AFSCME Sues State of Oregon Over Malfunctioning New Payroll System

Employees say their checks are incorrect in a variety of ways.

Interstate 5 paving between Woodburn and Salem, May 2019. (Oregon Department of Transportation)

One of the state’s largest public employee unions today filed a lawsuit in Multnomah County Circuit Court against the state of Oregon, asking that the court order the state to fix problems with its new payroll system.

As WW first reported, employees got their first checks from the new system, called Workday, on Jan. 3. Although the Oregon Department of Administrative Services has said it is working to fix the system, state employees, and particularly those who work irregular schedules, such as corrections officers, continue to report unfixed problems.

In its lawsuit, which it filed on behalf of Laurie Frasco, a member of the American Federation of State, County and Municipal Employees who works in Marion County, and Michael Kennedy, a member who works in Multnomah County, AFSCME is seeking class action status and an immediate fix.

“Since implementing a new payroll system on December 1, 2022, the State of Oregon has incorrectly paid thousands of its employees,” the lawsuit says. “[ASCME] is seeking a court order requiring the state of Oregon to fix its payroll system so that it accurately pays its employees, to suspend unauthorized deductions from wages, to re-report wages to the Oregon Public Employees Retirement System, and to conduct an accounting of wages to ensure its employees have been accurately and fully compensated.”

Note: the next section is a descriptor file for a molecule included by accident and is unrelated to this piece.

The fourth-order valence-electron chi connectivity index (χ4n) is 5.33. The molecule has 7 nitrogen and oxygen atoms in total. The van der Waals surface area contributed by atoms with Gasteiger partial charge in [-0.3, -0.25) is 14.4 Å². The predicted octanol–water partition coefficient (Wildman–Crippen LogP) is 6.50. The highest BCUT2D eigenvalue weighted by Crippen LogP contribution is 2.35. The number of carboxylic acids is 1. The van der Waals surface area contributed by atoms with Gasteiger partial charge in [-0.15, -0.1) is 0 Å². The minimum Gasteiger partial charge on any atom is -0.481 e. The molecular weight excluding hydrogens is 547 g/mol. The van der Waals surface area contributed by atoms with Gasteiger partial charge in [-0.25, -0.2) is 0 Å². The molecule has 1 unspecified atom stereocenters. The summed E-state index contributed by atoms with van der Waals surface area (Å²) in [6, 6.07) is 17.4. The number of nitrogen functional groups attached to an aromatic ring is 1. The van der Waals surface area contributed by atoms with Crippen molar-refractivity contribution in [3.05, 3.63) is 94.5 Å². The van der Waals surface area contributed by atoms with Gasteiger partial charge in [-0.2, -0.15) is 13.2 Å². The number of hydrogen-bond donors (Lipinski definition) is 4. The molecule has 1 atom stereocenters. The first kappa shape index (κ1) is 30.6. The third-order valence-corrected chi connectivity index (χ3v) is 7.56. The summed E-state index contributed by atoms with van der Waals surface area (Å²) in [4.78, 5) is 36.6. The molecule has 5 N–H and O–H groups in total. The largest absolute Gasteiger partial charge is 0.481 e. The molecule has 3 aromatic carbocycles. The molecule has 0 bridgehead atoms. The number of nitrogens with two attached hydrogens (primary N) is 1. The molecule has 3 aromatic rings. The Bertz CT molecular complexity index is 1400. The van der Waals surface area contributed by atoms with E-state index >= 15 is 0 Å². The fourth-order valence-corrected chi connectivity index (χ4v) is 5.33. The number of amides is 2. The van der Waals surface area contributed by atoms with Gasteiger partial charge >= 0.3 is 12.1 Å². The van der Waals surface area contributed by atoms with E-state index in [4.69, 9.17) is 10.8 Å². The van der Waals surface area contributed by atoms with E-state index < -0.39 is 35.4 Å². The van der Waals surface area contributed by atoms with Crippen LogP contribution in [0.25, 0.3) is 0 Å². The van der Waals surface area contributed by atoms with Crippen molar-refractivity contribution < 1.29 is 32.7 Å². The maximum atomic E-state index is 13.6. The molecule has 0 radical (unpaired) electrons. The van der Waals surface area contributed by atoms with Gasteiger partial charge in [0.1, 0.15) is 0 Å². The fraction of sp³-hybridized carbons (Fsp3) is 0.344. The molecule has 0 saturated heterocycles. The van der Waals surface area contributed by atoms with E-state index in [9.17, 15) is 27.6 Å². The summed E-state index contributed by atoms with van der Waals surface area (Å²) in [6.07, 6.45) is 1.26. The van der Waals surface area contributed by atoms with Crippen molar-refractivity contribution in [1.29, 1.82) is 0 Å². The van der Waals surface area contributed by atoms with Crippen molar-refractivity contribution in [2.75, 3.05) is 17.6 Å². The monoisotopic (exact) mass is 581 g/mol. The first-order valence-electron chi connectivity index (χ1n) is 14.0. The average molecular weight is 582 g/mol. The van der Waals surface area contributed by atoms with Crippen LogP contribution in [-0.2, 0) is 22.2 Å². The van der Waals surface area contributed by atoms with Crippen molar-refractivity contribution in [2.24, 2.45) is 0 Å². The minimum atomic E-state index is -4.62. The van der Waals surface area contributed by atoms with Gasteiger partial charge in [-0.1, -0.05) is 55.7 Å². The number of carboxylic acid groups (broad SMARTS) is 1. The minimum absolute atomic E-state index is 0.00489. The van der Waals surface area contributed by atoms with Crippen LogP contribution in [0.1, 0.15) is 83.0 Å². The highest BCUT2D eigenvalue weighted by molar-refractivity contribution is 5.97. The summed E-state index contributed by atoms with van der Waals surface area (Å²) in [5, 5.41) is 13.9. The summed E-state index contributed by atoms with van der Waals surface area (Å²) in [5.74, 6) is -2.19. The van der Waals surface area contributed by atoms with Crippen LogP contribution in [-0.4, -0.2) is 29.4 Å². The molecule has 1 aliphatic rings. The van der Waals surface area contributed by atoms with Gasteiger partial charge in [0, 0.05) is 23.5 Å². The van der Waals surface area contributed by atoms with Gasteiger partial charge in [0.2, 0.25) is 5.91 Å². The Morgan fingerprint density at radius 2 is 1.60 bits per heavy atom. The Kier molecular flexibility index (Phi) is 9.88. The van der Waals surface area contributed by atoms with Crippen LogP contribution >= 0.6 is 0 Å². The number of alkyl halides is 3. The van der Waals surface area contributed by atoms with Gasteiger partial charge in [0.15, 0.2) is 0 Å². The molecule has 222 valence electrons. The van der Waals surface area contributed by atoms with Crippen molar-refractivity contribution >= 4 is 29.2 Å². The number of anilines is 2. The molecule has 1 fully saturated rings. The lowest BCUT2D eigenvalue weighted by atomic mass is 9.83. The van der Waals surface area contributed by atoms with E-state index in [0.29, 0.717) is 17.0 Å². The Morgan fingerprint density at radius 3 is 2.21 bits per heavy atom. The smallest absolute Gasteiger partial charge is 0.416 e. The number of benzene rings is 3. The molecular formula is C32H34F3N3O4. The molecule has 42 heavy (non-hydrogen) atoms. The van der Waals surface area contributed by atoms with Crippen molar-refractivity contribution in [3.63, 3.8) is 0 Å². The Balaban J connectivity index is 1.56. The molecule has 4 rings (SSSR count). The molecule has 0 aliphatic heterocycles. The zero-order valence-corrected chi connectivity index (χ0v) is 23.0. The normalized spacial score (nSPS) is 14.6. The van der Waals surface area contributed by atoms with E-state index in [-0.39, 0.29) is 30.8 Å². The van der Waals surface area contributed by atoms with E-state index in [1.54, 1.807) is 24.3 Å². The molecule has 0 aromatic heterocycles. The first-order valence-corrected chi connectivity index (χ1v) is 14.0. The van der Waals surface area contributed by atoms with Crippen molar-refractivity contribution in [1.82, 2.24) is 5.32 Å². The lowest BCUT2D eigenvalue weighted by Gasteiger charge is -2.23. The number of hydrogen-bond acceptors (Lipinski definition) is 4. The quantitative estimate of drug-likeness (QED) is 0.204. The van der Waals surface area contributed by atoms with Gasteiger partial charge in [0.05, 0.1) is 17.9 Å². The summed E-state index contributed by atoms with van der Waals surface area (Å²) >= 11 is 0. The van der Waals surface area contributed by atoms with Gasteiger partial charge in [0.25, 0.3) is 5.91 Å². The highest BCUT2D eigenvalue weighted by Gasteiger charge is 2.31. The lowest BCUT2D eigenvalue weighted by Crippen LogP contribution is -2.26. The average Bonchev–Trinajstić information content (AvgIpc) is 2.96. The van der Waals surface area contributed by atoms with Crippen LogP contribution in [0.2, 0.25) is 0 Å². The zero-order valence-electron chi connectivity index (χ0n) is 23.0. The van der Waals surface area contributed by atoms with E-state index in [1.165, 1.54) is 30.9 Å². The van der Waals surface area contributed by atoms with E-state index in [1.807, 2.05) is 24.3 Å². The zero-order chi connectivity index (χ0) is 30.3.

Among the issues the lawsuit cites: missing or late paychecks; incorrect pay rates; incorrect and excess deductions from wages for retirement, deferred compensation, health and dental benefits, charitable contributions, and other purposes; inadequate wage statements that fail to accurately show amounts paid and wages withheld; misreporting of wages to the Oregon Public Employees Retirement System; incorrect accrual and deductions from vacation and leave banks; and late payment of wages to employees at their retirement or end of employment.

AFSCME is not the only union whose members are frustrated with the new system. A total of five unions, including AFSCME, have filed grievances with the state. One of them, Service Employees International Union Local 503 has fielded complaints about Workday from 2,000 members and is working closely with AFSCME on the lawsuit against the state.

The Oregon Department of Justice, which represents the state in lawsuits, did not immediately respond to a request for comment.

Workday implementation problems are not new. In December, Multnomah County paid nearly $2 million to employees after the county’s rollout of the system in 2019 resulted in glitches similar to the ones the state is experiencing now.

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